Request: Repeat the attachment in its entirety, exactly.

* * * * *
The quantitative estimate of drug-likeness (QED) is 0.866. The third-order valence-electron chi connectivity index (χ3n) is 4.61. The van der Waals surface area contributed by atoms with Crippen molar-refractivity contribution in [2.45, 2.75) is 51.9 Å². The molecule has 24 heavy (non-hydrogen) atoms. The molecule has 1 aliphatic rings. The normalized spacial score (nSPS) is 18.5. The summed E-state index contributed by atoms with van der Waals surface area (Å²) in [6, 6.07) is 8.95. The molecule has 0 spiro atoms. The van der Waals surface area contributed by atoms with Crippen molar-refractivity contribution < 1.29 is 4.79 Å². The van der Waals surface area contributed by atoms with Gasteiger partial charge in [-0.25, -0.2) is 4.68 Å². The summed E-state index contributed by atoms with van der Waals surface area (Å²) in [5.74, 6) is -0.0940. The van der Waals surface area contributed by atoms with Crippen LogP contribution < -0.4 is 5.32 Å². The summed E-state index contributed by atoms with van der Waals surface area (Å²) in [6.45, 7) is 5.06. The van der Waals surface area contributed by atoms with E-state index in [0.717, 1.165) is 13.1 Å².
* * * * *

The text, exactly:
The quantitative estimate of drug-likeness (QED) is 0.866. The third-order valence-electron chi connectivity index (χ3n) is 4.61. The van der Waals surface area contributed by atoms with Crippen molar-refractivity contribution in [2.45, 2.75) is 51.9 Å². The molecule has 24 heavy (non-hydrogen) atoms. The molecule has 1 aliphatic rings. The normalized spacial score (nSPS) is 18.5. The summed E-state index contributed by atoms with van der Waals surface area (Å²) in [6, 6.07) is 8.95. The molecule has 0 spiro atoms. The van der Waals surface area contributed by atoms with Crippen molar-refractivity contribution < 1.29 is 4.79 Å². The van der Waals surface area contributed by atoms with Gasteiger partial charge in [-0.25, -0.2) is 4.68 Å². The summed E-state index contributed by atoms with van der Waals surface area (Å²) in [5.74, 6) is -0.0940. The van der Waals surface area contributed by atoms with Crippen LogP contribution < -0.4 is 5.32 Å². The summed E-state index contributed by atoms with van der Waals surface area (Å²) in [6.45, 7) is 5.06. The van der Waals surface area contributed by atoms with E-state index in [0.717, 1.165) is 13.1 Å².